Conservation of momentum in an oblique launch and projectile explosion

In summary, the conversation discusses a problem involving calculating using moment conservation and finding the center of mass reach for a larger mass. The participants also discuss using the center of horizontal momentum frame and the importance of considering the horizontal components of the velocity.
  • #1
TheGreatDeadOne
22
0
Homework Statement
A projectile of mass m is fired with initial velocity of module v_0 at an elevation angle of 45◦. The projectile explodes in the air in two pieces of masses m/3 and 2m/3. The pieces continue to move in the same plane as the entire projectile and reach the ground together. The smaller piece falls at a distance of 3(v_0)^2 /2g from the launch point. Determine the range of the largest chunk. Neglect air resistance
Relevant Equations
..
This problem I already solved using another resource (just get the coordinate of the center of mass reach and from it, get to the larger mass. R = (3v02) / (4g)). But I'm having some trouble calculating using moment conservation. Here what I've done so far:

$$ 3\vec v_0 = \vec v_1 +2\vec v_2 $$

As the fragments fall in the same time interval, the vertical components of their velocities are the same, since in the act of the explosion, they depart from the same height:
$$ 3(\cos{\theta},\sin{\theta})= (v_{1,x},v_{1,y}) + 2(v_{2,x},v_{2,y})
=(v_{1,x},v_{1,y}) + 2(v_{2,x},v_{1,y})$$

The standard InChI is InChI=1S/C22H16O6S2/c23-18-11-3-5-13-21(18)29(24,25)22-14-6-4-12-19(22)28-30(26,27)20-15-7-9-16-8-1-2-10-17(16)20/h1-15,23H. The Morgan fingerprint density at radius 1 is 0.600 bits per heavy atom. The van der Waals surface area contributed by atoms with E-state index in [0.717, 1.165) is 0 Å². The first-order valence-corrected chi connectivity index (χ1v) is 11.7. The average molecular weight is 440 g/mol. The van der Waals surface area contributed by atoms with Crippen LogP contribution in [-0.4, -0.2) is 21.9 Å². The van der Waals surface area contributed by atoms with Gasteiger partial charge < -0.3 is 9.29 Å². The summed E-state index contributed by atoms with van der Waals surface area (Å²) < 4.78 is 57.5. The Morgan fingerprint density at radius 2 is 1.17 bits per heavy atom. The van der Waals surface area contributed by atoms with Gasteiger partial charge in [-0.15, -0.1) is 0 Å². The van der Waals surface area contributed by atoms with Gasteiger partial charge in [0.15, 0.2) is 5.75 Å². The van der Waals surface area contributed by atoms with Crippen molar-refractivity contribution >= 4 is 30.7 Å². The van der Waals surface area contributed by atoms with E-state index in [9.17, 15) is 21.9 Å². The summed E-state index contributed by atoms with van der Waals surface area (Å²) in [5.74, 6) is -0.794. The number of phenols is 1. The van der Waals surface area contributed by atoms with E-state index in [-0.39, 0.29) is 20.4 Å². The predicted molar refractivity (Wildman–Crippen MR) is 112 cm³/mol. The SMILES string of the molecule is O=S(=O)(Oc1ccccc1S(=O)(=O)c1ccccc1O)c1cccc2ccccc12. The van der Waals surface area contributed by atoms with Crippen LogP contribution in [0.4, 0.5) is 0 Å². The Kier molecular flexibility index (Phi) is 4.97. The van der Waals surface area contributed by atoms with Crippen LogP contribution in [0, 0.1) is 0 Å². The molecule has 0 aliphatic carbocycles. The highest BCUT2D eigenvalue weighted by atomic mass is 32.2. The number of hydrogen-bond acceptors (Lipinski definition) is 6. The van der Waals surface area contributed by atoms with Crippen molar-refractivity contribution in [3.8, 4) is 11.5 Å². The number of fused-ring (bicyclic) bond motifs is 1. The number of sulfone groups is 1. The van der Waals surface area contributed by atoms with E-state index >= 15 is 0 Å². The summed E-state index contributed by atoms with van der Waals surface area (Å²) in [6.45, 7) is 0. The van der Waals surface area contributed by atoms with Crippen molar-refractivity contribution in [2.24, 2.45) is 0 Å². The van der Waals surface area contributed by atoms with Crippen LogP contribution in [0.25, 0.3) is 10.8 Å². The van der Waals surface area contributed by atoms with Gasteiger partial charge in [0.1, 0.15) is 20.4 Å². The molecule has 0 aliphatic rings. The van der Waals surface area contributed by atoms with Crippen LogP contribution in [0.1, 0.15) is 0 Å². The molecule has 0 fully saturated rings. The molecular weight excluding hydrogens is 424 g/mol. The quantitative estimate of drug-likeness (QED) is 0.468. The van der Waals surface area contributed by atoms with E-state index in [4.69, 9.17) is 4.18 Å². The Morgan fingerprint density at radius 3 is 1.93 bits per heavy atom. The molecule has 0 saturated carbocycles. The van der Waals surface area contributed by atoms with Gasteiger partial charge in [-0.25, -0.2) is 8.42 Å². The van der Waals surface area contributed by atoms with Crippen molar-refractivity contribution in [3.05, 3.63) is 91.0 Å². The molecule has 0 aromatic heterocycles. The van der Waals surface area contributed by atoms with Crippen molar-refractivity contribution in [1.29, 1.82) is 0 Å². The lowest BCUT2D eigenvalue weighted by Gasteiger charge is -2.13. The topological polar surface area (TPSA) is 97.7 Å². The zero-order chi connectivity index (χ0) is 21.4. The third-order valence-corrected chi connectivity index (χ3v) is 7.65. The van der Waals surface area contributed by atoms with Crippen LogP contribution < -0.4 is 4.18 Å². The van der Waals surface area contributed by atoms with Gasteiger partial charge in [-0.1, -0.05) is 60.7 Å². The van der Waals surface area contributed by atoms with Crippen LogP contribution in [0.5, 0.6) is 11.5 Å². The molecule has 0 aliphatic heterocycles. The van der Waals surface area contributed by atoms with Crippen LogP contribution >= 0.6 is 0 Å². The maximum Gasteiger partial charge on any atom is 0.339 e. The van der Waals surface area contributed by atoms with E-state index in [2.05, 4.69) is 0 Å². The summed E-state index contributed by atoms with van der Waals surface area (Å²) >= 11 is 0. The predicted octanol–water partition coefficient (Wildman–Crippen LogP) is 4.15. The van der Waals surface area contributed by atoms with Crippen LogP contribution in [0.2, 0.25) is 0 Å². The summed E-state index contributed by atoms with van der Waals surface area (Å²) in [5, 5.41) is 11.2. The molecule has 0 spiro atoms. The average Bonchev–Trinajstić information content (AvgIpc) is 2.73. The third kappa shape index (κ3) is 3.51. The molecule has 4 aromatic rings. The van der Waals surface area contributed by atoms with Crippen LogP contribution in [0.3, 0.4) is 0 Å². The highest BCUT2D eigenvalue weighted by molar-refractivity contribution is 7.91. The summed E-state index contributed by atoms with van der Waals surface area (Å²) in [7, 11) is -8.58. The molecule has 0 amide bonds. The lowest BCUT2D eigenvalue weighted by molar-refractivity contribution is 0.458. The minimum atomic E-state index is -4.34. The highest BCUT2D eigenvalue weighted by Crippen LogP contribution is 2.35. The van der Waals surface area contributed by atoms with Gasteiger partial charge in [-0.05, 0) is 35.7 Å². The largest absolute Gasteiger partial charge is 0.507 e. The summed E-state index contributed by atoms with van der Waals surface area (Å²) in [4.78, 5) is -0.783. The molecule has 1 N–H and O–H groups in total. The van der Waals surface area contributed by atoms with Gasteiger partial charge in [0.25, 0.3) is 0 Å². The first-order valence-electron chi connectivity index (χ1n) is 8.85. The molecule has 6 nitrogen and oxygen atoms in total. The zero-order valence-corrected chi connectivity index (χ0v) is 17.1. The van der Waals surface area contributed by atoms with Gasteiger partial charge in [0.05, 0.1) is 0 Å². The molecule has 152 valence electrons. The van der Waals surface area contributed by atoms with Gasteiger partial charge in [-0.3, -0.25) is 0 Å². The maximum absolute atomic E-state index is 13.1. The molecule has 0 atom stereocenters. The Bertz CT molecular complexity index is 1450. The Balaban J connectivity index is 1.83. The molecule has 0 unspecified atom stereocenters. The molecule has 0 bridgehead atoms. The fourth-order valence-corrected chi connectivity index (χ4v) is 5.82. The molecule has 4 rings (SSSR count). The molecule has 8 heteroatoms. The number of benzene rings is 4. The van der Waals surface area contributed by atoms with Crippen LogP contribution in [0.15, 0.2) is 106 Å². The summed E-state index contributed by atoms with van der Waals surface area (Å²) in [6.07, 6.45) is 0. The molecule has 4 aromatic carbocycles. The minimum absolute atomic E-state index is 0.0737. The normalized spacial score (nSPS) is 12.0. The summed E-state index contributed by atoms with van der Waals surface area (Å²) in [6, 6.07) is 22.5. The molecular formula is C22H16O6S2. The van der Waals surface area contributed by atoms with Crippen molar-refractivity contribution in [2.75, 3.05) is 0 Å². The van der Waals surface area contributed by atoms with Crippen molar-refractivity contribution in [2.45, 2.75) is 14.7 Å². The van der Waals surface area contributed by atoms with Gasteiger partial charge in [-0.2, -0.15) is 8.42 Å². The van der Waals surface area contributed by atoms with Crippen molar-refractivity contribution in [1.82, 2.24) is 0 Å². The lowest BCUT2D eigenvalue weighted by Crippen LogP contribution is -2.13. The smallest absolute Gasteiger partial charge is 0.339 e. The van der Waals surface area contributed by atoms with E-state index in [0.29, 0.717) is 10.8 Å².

$$ \therefore v_0 \sin{\theta}=v_{1,y}$$
In addition, we can equalize the fall time intervals of each fragment using the horizontal component of each fragment (uniform movement):
$$ (v_{1,x},v_{1,y})= (v_0\cos{\theta},v_{0}\sin{\theta})$$
$$ (v_{2,x},v_{2,y})= (2v_0\cos{\theta},2v_{0}\sin{\theta})$$
Range:
$$t_1=t_2$$
$$\frac{R_1}{v_{1,x}}=\frac{R_2}{v_{2,x}}$$
$$R_2=\frac{R_1 v_{2,x}}{v_{1,x}}=\frac{3v_0^2}{g}$$
 
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  • #2
I don't understand what you're doing. You could use the centre of horizontal momentum frame. Also, the y-momentum can be taken out of the equations, because of the equal time condition, leaving you to focus on the x-momentum.
 
  • #3
PeroK said:
I don't understand what you're doing. You could use the centre of horizontal momentum frame. Also, the y-momentum can be taken out of the equations, because of the equal time condition, leaving you to focus on the x-momentum.
I used the center of horizontal momentum frame. I just used the y-moment to find the angle of the velocity component, so I can write the velocity in the horizontal direction. I'll edit the equations to make it clearer
 
  • #4
TheGreatDeadOne said:
I used the center of horizontal momentum frame. I just used the y-moment to find the angle of the velocity component, so I can write the velocity in the horizontal direction. I'll edit the equations to make it clearer
I think if you are given ##\theta = \frac \pi 4##, then in a problem like this you should be using ##\cos \theta = \frac 1 {\sqrt{2}}##.
 
  • #5
TheGreatDeadOne said:
$$ 3(\cos{\theta},\sin{\theta})= (v_{1,x},v_{1,y}) + 2(v_{2,x},v_{2,y})